Lucknow, July 20: Smoke ’em out ' a la George W. Bush ' is fine, but not a call for jihad, as in Osama bin Laden. Welcome to the politically correct world of the eternal war zone called the marketplace.
Sanjiv Bhatia, the manager of an ICICI Bank branch in Kanpur, started an incentive scheme for staff, named “Mission Jihad”, urging them to get more subscribers for an insurance scheme.
Whether or not he will win a marketing excellence award in the future it’s too early to tell, but as of now he’s cooling his heels in jail.
“He (Bhatia) was promoting the cause of Osama,” said the senior superintendent of police, Kanpur, P.C. Meena.
His men picked up Bhatia after activists of the BJP student wing, Bharatiya Janata Yuva Morcha, barged into the bank conference hall where successful employees were to be gifted a set of crystal glasses, some bearing Osama’s face, last evening.
In order to win the gift, an employee had to get 275 subscribers for the ICICI Prudential Life Insurance scheme.
The hall’s walls were plastered with posters of Osama and pictures of assault rifles, bearing slogans such as “Kill one enemy and take away crystal glasses” and “Kill more, take more”.
“War”, “kill” are words not exactly unknown in corporate boardrooms.
Ranjan Das, professor at the Indian Institute of Management, Calcutta, said management strategy derives to a great extent from warfare, and freely uses the language of combat.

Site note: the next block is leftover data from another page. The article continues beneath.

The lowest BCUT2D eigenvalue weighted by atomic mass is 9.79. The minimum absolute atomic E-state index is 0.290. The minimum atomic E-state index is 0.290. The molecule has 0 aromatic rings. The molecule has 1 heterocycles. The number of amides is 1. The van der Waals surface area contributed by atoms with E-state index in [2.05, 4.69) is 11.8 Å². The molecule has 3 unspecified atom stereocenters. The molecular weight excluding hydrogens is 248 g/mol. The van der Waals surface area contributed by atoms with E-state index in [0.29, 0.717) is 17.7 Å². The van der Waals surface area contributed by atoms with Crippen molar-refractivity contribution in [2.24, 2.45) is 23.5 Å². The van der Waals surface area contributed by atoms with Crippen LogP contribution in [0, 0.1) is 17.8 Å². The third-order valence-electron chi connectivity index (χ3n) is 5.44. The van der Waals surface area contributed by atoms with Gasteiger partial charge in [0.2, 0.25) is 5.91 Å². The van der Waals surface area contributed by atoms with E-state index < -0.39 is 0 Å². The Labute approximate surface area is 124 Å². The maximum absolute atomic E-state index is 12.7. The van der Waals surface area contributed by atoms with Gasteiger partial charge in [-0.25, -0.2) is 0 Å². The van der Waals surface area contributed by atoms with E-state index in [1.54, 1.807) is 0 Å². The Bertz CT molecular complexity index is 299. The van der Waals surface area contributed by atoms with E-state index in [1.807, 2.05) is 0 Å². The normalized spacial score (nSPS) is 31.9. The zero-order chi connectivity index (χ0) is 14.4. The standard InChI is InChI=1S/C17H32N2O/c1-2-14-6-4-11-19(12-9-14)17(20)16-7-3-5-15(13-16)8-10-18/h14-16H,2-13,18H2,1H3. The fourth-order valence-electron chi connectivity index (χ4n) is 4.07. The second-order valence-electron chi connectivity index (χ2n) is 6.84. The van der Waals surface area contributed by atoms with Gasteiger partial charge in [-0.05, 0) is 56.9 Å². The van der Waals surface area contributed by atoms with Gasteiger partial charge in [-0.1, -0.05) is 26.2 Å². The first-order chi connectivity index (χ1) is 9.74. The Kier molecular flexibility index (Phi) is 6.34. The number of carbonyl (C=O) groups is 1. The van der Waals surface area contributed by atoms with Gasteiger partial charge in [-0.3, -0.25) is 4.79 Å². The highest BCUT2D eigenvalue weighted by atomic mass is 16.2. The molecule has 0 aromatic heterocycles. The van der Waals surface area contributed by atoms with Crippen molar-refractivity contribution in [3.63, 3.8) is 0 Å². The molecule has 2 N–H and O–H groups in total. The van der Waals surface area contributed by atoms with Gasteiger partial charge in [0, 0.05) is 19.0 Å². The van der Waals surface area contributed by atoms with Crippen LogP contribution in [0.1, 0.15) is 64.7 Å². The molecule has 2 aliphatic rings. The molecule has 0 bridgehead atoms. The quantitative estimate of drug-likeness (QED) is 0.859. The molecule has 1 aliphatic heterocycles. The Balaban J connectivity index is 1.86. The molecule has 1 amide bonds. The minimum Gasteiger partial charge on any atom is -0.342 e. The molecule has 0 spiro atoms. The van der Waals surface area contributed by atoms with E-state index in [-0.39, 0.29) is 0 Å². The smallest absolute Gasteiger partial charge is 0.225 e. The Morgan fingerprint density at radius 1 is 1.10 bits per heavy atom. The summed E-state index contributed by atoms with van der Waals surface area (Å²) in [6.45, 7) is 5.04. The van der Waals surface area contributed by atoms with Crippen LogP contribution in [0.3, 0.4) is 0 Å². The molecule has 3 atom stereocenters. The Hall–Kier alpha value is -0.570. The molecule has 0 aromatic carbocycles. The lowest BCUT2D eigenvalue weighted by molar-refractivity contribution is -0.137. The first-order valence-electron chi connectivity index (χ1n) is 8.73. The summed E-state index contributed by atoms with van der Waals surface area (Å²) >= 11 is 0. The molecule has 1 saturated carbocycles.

The group of some 100 BJP youth activists felt killing Osama-style ' even figuratively ' wasn’t quite right. They tore off the posters, smashed the glasses, shouted against the “glorification of the jihadi terrorist”, prompting panicky bank officials to call the police and invite bigger trouble.
The vandals got away but Bhatia was questioned through the night, arrested in the morning and produced in court charged with anti-national activities and incitement to violence.
Satyendra Tripathi, a criminal lawyer here, said it is not illegal to use icons or phrases generally associated with an outlaw unless the cause is subversion.
Das agreed. “If someone does this purely to advance his business interests ' to motivate his people ' there can be no justification for his arrest.”
Bhatia’s colleagues feel he has been misunderstood.
“The idea was to recharge our staff, to make them more aggressive,” said Brijesh Sahu, adviser (planning) of the bank.